This essay analyses and compares the female characters presented in Chaucer’s Canterbury Tales and will demonstrate the role of women in fourteenth century England and their place in society. As well as the influence and restrictions of the church over the female lifestyle of the time; which is both patriarchal and misogynistic. In this century, is the perfect wife considered to be humble and obedient to their dominant husband, accepting of their fates to be ruled by their fathers and passed down to a contractual husband whom they must become subject to, as to avoid the label of a wicked, immoral shrewe. What was a women’s legal status, restrictions suffered in the society and their place in religious society, as well as their access to economic resources.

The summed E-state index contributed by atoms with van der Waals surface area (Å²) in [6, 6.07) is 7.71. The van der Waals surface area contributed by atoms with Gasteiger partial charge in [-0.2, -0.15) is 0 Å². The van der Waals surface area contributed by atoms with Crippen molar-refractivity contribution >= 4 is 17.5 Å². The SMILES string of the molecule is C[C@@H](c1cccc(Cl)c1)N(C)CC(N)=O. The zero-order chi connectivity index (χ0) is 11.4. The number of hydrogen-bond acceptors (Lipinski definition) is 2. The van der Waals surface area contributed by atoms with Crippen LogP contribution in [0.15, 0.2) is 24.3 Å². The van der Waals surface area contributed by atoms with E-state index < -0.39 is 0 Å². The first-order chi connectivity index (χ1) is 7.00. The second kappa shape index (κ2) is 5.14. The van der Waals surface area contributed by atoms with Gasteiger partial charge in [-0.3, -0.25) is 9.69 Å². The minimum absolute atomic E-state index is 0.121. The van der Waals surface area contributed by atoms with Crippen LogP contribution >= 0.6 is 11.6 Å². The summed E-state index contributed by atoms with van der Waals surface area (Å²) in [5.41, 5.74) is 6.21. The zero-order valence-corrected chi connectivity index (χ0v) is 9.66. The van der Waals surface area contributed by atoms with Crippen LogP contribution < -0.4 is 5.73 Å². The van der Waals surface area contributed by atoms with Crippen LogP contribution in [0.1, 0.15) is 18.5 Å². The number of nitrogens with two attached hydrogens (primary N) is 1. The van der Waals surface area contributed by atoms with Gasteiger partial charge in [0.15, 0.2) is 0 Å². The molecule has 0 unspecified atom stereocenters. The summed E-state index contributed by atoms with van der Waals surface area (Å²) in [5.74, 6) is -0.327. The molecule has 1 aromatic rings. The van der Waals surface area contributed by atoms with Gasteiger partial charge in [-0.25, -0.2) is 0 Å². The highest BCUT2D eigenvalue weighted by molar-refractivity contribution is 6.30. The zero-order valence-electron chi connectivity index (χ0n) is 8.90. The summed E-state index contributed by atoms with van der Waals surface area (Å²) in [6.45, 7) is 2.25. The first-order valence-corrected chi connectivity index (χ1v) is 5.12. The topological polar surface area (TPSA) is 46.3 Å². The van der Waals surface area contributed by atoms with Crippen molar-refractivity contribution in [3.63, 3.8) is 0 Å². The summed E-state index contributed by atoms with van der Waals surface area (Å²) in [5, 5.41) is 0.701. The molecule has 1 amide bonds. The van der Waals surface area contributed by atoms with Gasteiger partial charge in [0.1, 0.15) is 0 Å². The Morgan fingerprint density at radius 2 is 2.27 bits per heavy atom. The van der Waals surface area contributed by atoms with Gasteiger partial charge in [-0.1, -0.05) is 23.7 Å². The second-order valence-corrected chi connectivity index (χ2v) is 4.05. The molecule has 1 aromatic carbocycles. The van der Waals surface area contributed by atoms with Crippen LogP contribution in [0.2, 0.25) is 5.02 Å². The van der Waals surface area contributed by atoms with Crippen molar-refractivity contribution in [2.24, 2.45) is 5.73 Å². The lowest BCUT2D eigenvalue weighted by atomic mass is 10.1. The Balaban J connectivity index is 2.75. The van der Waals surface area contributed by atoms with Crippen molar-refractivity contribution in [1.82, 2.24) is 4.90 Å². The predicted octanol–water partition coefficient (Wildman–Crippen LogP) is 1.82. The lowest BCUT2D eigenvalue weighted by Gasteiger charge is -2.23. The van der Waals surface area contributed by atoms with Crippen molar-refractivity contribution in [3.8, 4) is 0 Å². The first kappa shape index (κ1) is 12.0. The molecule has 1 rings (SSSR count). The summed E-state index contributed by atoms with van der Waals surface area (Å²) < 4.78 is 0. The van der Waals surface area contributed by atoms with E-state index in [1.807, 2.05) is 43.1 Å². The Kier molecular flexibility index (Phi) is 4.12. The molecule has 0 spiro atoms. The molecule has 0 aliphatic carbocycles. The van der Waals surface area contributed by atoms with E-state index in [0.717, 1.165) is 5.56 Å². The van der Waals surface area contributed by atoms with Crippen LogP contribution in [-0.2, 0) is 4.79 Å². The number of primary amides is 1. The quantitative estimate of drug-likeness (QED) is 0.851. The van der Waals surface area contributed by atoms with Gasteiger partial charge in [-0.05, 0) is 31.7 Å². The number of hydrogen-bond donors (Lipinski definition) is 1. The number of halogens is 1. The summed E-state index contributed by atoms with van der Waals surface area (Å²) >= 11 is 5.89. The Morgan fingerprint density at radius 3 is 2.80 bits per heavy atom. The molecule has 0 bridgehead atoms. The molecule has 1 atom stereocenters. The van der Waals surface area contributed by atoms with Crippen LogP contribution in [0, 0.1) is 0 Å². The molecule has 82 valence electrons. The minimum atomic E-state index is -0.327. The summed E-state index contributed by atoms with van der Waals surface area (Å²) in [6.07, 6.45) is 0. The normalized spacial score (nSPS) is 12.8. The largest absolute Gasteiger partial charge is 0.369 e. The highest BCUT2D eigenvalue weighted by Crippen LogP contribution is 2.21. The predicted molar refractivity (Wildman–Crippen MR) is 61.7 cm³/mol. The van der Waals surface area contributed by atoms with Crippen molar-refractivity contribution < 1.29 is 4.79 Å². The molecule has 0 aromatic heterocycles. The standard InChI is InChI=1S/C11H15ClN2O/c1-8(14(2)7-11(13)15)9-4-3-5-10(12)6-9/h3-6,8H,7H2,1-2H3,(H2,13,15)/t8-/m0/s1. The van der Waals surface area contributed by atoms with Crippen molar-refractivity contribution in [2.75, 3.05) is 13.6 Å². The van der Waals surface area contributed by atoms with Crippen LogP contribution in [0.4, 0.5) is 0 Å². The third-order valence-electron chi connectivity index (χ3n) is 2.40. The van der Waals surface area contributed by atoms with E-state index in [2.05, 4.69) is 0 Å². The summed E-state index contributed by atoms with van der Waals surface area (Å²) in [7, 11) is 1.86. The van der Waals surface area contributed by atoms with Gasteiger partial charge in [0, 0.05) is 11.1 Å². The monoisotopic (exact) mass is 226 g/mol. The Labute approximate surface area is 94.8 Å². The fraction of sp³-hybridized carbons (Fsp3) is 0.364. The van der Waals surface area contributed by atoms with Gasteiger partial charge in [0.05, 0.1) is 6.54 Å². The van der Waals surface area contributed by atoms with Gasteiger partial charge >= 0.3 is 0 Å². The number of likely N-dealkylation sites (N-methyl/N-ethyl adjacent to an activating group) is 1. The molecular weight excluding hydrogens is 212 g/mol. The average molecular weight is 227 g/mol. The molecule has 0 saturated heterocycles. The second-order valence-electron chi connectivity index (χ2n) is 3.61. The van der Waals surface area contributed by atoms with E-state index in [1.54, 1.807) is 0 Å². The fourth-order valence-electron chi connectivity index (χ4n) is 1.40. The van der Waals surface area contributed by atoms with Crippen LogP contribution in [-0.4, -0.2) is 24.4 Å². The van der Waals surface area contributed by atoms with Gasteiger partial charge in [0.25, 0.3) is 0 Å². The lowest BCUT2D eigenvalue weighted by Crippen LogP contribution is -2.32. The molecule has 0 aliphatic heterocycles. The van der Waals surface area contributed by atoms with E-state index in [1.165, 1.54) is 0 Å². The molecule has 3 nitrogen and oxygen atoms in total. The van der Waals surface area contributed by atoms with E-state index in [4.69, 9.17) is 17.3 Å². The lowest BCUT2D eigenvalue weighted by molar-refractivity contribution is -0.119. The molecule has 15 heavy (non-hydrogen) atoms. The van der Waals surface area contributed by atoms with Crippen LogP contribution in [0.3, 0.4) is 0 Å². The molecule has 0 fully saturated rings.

Women in the fourteenth were thought to be lesser in comparison to the male authority figures who ran the world and dominated female lives. At the beginning of her life, a lady was the property of her father until a husband was chosen and she was handed over to him, quite literally as a bride is handed from father to husband at the alter when being joined in marriage. After marriage, a women became the cattle of her husband and therefore dependent on him. Women became so dependent on their husbands they were no longer considered a legally competent women and all legal issues were consulted and controlled by their husbands. The inferiority forced upon women at this time even impacted their right, or lack of, to inheritance. The possession of large amount of property or money was at equal to having power in small communities, which was why women rarely had powerful positions in society. A women was not be first in line to their husbands, instead brothers of sons became the legal heirs of said husbands property or land left in said husbands name. However if the deceased sons were not of age his wife was put in charge of all assets until the sons were old enough or if there were no siblings or successors the legacy was left for his wife, as the sole heir, to take for her own. Many widows would choose not to remarry now that their futures were secured and they were capable of an independent life. Despite this, some women worked alongside their husbands as traders, sewing or weaving and running small businesses.